Language points – Prepositions “sí” and “ní”

For the most part, the preposition sí is used to mean “to”. For example: Túnjí wá sí ojà Tunji came to the market Kúnlé lo sí sóòsì Kunle went to church Mo lo sí ilé I went (to) home On the other hand, the preposition ní is used to mean “in” or “at”. For example: Túnjí wá ní ojà … More Language points – Prepositions “sí” and “ní”

Language points -The word “ti” (have, has or had)

In order to say “someone has/had done something” use the word ti, as shown in the following examples: Wón ti dé He (honorific) has/had come back Màmá mi ti lo sója My mother has/had gone to the market Mo ti jeun I have/had eaten In order to convert the above sentences into their negative counterparts, use the … More Language points -The word “ti” (have, has or had)

Language points -Negative sentence marker kò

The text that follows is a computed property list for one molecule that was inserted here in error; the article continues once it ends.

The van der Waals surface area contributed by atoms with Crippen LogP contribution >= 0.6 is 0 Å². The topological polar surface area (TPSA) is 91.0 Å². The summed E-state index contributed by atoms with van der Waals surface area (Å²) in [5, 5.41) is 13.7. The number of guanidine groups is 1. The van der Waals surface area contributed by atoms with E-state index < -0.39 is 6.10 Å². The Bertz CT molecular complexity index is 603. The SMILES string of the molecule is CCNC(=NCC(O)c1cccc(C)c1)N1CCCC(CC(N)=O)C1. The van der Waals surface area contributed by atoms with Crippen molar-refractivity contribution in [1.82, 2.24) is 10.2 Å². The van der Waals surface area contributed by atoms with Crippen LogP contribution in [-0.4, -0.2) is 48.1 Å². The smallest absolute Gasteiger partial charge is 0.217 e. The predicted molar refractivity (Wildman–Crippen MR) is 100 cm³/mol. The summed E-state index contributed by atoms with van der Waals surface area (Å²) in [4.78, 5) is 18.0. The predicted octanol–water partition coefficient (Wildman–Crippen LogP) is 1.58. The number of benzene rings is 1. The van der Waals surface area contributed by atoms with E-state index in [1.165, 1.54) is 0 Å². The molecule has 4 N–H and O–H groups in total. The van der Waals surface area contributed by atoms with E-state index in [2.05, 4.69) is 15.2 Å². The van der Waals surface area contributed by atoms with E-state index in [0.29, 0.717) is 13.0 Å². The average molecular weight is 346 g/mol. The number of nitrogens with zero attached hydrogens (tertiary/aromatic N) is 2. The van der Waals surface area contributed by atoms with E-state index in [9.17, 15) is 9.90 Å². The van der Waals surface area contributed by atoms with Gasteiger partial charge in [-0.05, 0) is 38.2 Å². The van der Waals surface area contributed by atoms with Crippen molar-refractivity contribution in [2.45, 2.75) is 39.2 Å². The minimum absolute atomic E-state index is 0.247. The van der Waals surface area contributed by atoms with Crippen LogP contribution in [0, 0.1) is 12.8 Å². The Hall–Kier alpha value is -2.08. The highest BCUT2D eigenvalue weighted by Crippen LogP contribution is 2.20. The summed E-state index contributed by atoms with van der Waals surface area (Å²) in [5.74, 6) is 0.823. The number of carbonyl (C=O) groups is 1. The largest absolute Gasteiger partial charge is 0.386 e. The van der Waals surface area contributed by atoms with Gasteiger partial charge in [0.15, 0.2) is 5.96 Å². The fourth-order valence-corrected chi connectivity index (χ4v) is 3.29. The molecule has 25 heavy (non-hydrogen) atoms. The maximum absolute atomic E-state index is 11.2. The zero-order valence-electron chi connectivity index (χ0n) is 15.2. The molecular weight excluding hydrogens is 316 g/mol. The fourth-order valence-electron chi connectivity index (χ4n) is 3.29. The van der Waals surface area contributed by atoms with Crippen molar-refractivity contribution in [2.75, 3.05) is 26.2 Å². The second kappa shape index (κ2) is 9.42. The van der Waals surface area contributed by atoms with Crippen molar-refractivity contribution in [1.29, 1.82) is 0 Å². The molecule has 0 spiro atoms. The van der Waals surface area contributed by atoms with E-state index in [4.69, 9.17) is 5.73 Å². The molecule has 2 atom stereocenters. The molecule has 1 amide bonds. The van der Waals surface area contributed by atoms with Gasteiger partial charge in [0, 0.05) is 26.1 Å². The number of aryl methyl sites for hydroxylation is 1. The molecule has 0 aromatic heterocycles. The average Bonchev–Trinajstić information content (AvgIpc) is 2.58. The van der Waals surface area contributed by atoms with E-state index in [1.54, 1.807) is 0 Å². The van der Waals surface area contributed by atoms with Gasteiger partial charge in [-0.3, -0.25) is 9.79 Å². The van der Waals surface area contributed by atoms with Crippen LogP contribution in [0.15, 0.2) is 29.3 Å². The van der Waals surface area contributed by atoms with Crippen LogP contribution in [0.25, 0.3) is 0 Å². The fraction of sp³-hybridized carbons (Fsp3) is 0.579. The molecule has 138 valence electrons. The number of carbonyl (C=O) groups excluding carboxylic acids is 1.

The word kò is used in most cases to change affirmative sentences to negative sentences. For example: Túnjí wà n’lé Tunji is/was at home Túnjí kò sí n’lé Tunji is/was not at home Kúnlé máa padà wá Kunle will come back Kúnlé kò ní í padà wá Kunle will not come back If subject pronouns are used with the negative … More Language points -Negative sentence marker kò

Language points – “yes/no” questions

Below are some basic statements in Yoruba Túnjí wà n’lé Tunji is at home Ó lo sójà You went to the market Délé ni òré Túnji Dele is Tunji’s friend In order to convert the above statements into “yes/no” questions, use the word sé as shown below. For example: Sé Túnji wà n’lé? Is Tunji at home? Sé ó lo … More Language points – “yes/no” questions